Build a Raspberry Pi robot buggy

Need a project for the week? We’ve got one for you. Learn to build a Raspberry Pi robot buggy and control it via voice, smart device or homemade controller with our free online resources.

Build your robot buggy

To build a basic Raspberry Pi-powered robot buggy, you’ll need to start with a Raspberry Pi. For our free tutorial, the team uses a Raspberry Pi 3B+, though you should be good with most models.

You’ll also need some wheels, 12v DC motors, and a motor controller board, along with a few other peripherals such as jumper wires and batteries.

Our project resource will talk you through the whole set up, from setting up your tech and assembling your buggy, to writing code that will allow you to control your buggy with Python.

Control your robot buggy

Our follow-up resource will then show you how to set up your Android smartphone or Google AIY kit as a remote control for your robot. Or, for the more homebrew approach, you can find out how to build your own controller using a breadboard and tactile buttons.

Make your robot buggy do cool things

And, lastly, you can show off your coding skills, and the wonder of your new robot by programming it to do some pretty neat tricks, such as line following. Our last tutorial in the Buggy Robot trio will show you how to use sensors and write a line-following algorithm.

Do you want your robot to do more? Of course you do. Check out our How to build a competition-ready Raspberry Pi robot guide for more.

Pi Wars 2019

The William Gates Building in Cambridge will this weekend be home to Pi Wars, the “two-day family-friendly event in which teams compete for prestige and prizes on non-destructive challenge courses”. As the name suggests, all robots competing in the Pi Wars events have Raspberry Pi innards, and we love seeing the crazy creations made by members of the community.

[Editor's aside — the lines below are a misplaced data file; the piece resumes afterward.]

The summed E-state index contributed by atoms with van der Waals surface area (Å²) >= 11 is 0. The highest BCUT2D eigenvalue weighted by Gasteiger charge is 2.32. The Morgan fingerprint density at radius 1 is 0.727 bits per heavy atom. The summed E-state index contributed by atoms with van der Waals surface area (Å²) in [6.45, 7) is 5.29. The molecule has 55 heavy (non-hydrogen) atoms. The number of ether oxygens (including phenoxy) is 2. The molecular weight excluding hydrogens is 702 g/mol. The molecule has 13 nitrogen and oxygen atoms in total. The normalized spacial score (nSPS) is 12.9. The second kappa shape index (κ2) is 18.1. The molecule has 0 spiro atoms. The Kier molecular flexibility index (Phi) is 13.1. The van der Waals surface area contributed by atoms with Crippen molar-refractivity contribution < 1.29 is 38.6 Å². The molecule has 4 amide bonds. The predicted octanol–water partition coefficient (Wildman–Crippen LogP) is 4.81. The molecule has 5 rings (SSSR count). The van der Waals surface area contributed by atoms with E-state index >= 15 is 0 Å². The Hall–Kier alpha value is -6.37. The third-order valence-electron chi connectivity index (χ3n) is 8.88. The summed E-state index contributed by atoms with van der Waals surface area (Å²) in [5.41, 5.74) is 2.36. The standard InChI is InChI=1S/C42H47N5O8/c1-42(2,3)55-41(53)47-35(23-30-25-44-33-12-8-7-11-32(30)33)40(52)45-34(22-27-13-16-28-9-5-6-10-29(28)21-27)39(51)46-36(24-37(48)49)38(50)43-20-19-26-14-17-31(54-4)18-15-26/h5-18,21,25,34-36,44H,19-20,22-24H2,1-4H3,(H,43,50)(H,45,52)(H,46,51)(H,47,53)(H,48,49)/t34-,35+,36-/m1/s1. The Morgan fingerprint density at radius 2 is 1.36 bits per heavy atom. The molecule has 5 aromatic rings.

If you can make it to the event, tickets are available here – a lot of us will be there, both as spectators and as judges (we’re not really allowed to participate, bums bums). And if you can’t, follow #PiWars on Twitter for updates throughout the event.


Peter Jones avatar

That wishlist link in the tutorial doesn’t seem to be working.

Alex Bate avatar

It’s working this end. Hmmmm.

Peter Jones avatar

Are you logged into an account?

AndrewS avatar

You need to click on the “What you will need” text in order to get the box to expand.

David Booth avatar

Piwars is a great event to go to. This will be the 4th year I’ve competed and it gets “more awesome” each year.

Alex Bate avatar

This will be the first time I’ve been able to attend. I’m looking forward to it.

William Easdown avatar

I’m currently making my own robot controller with Remote GPIO for my uni final year project! It’s been a wonderfully simple bit of functionality to use, would definitely recommend to anyone new to robotics.

Alex Bate avatar

That sounds ace. Be sure to share it with us when you’re done!

Martyn Jones avatar

The robot buggy project specifies that an ultrasonic sensor of some sort is needed, but it is not used in any of the three projects as far as I can see. In addition, the ‘printer-friendly’ PDF version links are missing in the first two projects and don’t work in the last project.

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